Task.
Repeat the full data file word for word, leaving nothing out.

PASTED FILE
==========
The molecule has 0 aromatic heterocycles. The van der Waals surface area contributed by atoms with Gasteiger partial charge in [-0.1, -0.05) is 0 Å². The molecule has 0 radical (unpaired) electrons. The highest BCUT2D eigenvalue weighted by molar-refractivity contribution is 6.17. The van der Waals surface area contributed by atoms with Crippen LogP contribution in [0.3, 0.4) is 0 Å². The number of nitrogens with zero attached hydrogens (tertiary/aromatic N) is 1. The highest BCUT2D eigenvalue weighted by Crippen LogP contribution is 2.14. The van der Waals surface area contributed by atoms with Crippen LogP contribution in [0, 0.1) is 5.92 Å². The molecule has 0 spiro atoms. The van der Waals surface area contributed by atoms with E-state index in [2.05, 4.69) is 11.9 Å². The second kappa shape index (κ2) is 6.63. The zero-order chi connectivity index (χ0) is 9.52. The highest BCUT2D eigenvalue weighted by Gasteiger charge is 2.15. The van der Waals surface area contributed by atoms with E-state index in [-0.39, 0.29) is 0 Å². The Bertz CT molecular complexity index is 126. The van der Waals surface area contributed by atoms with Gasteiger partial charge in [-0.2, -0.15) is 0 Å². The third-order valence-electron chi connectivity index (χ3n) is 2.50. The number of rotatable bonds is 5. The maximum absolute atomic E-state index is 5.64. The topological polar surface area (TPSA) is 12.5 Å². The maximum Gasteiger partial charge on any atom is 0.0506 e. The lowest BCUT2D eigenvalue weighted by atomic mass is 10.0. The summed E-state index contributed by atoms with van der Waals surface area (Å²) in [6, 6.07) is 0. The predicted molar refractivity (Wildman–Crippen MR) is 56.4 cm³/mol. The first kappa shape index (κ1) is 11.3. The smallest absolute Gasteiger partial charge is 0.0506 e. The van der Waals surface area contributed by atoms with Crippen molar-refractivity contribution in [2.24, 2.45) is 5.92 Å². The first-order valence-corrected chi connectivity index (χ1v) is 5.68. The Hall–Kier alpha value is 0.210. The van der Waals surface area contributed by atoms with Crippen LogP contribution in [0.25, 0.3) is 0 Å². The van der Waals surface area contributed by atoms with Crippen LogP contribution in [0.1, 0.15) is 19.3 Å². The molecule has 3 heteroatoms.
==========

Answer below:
The molecule has 0 aromatic heterocycles. The van der Waals surface area contributed by atoms with Gasteiger partial charge in [-0.1, -0.05) is 0 Å². The molecule has 0 radical (unpaired) electrons. The highest BCUT2D eigenvalue weighted by molar-refractivity contribution is 6.17. The van der Waals surface area contributed by atoms with Crippen LogP contribution in [0.3, 0.4) is 0 Å². The number of nitrogens with zero attached hydrogens (tertiary/aromatic N) is 1. The highest BCUT2D eigenvalue weighted by Crippen LogP contribution is 2.14. The van der Waals surface area contributed by atoms with Crippen LogP contribution in [0, 0.1) is 5.92 Å². The molecule has 0 spiro atoms. The van der Waals surface area contributed by atoms with E-state index in [2.05, 4.69) is 11.9 Å². The second kappa shape index (κ2) is 6.63. The zero-order chi connectivity index (χ0) is 9.52. The highest BCUT2D eigenvalue weighted by Gasteiger charge is 2.15. The van der Waals surface area contributed by atoms with E-state index in [-0.39, 0.29) is 0 Å². The Bertz CT molecular complexity index is 126. The van der Waals surface area contributed by atoms with Gasteiger partial charge in [-0.2, -0.15) is 0 Å². The third-order valence-electron chi connectivity index (χ3n) is 2.50. The number of rotatable bonds is 5. The maximum absolute atomic E-state index is 5.64. The topological polar surface area (TPSA) is 12.5 Å². The maximum Gasteiger partial charge on any atom is 0.0506 e. The lowest BCUT2D eigenvalue weighted by atomic mass is 10.0. The summed E-state index contributed by atoms with van der Waals surface area (Å²) in [6, 6.07) is 0. The predicted molar refractivity (Wildman–Crippen MR) is 56.4 cm³/mol. The first kappa shape index (κ1) is 11.3. The smallest absolute Gasteiger partial charge is 0.0506 e. The van der Waals surface area contributed by atoms with Crippen molar-refractivity contribution in [2.24, 2.45) is 5.92 Å². The first-order valence-corrected chi connectivity index (χ1v) is 5.68. The Hall–Kier alpha value is 0.210. The van der Waals surface area contributed by atoms with Crippen LogP contribution in [0.25, 0.3) is 0 Å². The van der Waals surface area contributed by atoms with Crippen LogP contribution in [0.1, 0.15) is 19.3 Å². The molecule has 3 heteroatoms.